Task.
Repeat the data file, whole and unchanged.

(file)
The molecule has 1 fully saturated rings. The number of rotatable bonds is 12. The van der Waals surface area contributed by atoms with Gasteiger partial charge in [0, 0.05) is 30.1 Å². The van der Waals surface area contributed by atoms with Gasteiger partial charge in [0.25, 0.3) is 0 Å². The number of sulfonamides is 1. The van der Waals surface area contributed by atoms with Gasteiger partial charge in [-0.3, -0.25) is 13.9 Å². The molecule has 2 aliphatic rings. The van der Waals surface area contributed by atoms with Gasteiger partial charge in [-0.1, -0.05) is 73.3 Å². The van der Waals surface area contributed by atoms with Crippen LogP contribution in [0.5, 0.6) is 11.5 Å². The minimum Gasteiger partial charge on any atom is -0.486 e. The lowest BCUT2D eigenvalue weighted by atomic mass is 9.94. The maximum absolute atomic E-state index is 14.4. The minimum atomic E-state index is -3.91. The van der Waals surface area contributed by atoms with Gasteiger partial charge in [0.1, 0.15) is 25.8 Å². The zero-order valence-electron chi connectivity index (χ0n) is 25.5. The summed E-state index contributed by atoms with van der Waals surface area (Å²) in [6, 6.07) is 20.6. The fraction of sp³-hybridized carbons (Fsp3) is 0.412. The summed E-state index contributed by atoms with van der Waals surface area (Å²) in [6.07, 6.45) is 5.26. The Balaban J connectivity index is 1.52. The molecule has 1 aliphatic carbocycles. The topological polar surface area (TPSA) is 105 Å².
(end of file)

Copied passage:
The molecule has 1 fully saturated rings. The number of rotatable bonds is 12. The van der Waals surface area contributed by atoms with Gasteiger partial charge in [0, 0.05) is 30.1 Å². The van der Waals surface area contributed by atoms with Gasteiger partial charge in [0.25, 0.3) is 0 Å². The number of sulfonamides is 1. The van der Waals surface area contributed by atoms with Gasteiger partial charge in [-0.3, -0.25) is 13.9 Å². The molecule has 2 aliphatic rings. The van der Waals surface area contributed by atoms with Gasteiger partial charge in [-0.1, -0.05) is 73.3 Å². The van der Waals surface area contributed by atoms with Crippen LogP contribution in [0.5, 0.6) is 11.5 Å². The minimum Gasteiger partial charge on any atom is -0.486 e. The lowest BCUT2D eigenvalue weighted by atomic mass is 9.94. The maximum absolute atomic E-state index is 14.4. The minimum atomic E-state index is -3.91. The van der Waals surface area contributed by atoms with Gasteiger partial charge in [0.1, 0.15) is 25.8 Å². The zero-order valence-electron chi connectivity index (χ0n) is 25.5. The summed E-state index contributed by atoms with van der Waals surface area (Å²) in [6, 6.07) is 20.6. The fraction of sp³-hybridized carbons (Fsp3) is 0.412. The summed E-state index contributed by atoms with van der Waals surface area (Å²) in [6.07, 6.45) is 5.26. The Balaban J connectivity index is 1.52. The molecule has 1 aliphatic carbocycles. The topological polar surface area (TPSA) is 105 Å².